Called by Winston Churchill in 1921, the Cairo Conference set out to redraw the map of the Middle East in the wake of the First World War and the collapse of the Ottoman Empire. The summit established the states of Iraq and Jordan as part of the Sherifian Solution and confirmed the establishment of a Jewish homeland in Palestine—the future state of Israel. No other conference had such an enduring impact on the region.
C. Brad Faught demonstrates how the conference, although dominated by the British with limited local participation, was an ambitious, if ultimately unsuccessful, attempt to move the Middle East into the world of modern nationalism. Faught reveals that many officials, including T. E. Lawrence and Gertrude Bell, were driven by the determination for state building in the area to succeed. Their prejudices, combined with their abilities, would profoundly alter the Middle East for decades to come.
“This magnificent book corrects the myths of decades. In a most readable way and based upon serious archival research, Professor Faught shows us the truth of the origins of today's Middle East in comprehensive fashion. I commend it enthusiastically.”—Christopher Catherwood, author of A Brief History of The Middle East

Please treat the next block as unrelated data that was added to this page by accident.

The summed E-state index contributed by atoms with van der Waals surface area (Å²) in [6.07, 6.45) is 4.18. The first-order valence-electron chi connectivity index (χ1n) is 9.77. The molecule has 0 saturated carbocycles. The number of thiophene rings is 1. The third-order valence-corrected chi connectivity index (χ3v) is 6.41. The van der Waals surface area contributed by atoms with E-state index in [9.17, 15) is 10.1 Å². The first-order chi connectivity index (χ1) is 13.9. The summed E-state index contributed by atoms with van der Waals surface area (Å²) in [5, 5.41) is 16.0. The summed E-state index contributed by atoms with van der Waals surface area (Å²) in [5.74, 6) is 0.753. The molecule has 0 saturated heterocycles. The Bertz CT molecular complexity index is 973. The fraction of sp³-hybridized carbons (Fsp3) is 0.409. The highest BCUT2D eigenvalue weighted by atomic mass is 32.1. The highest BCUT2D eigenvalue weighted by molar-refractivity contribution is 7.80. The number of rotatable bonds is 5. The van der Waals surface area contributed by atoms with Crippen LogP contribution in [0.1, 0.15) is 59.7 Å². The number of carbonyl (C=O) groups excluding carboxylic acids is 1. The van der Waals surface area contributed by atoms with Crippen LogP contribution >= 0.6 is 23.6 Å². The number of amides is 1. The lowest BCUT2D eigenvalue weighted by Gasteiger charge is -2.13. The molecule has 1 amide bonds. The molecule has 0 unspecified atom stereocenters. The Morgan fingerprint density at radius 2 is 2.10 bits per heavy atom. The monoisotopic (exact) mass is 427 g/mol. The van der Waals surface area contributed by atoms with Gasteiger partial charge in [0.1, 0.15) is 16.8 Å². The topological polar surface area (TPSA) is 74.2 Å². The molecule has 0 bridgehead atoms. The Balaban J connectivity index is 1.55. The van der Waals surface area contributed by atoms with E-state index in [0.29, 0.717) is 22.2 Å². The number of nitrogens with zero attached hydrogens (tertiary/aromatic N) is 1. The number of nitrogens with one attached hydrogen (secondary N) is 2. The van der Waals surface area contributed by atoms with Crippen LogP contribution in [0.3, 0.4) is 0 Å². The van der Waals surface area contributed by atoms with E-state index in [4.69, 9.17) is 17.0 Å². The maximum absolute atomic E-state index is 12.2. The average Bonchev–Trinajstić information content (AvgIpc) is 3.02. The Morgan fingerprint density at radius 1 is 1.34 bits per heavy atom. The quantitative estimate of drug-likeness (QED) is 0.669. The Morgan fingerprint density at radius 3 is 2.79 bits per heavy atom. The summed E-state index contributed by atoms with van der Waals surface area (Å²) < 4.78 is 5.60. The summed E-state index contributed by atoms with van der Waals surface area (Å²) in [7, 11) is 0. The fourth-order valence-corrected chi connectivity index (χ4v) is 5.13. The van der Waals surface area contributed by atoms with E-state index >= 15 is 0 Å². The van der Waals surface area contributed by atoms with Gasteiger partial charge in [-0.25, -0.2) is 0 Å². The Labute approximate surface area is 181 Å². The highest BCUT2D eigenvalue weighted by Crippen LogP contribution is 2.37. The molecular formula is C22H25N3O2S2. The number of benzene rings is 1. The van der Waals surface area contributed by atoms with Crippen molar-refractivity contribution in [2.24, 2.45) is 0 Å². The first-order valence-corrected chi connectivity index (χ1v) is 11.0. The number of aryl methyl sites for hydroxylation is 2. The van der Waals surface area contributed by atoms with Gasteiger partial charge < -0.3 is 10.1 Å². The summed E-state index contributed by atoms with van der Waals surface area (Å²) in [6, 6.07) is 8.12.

~Michael D. Berdine
“A brilliant and comprehensive examination of the events, individuals involved and actions taken by Britain under Churchill as Colonial Secretary and his advisors in Cairo in March 1921 while challenged by nascent nationalism and prevailing colonial mindset.”—Michael D. Berdine, author of Redrawing the Middle East
“A refreshingly clear and straightforward account of the 1921 Cairo Conference that largely shaped the Middle East as we know it today.”—David Stafford, author of Oblivion or Glory: 1921 and the Making of Winston Churchill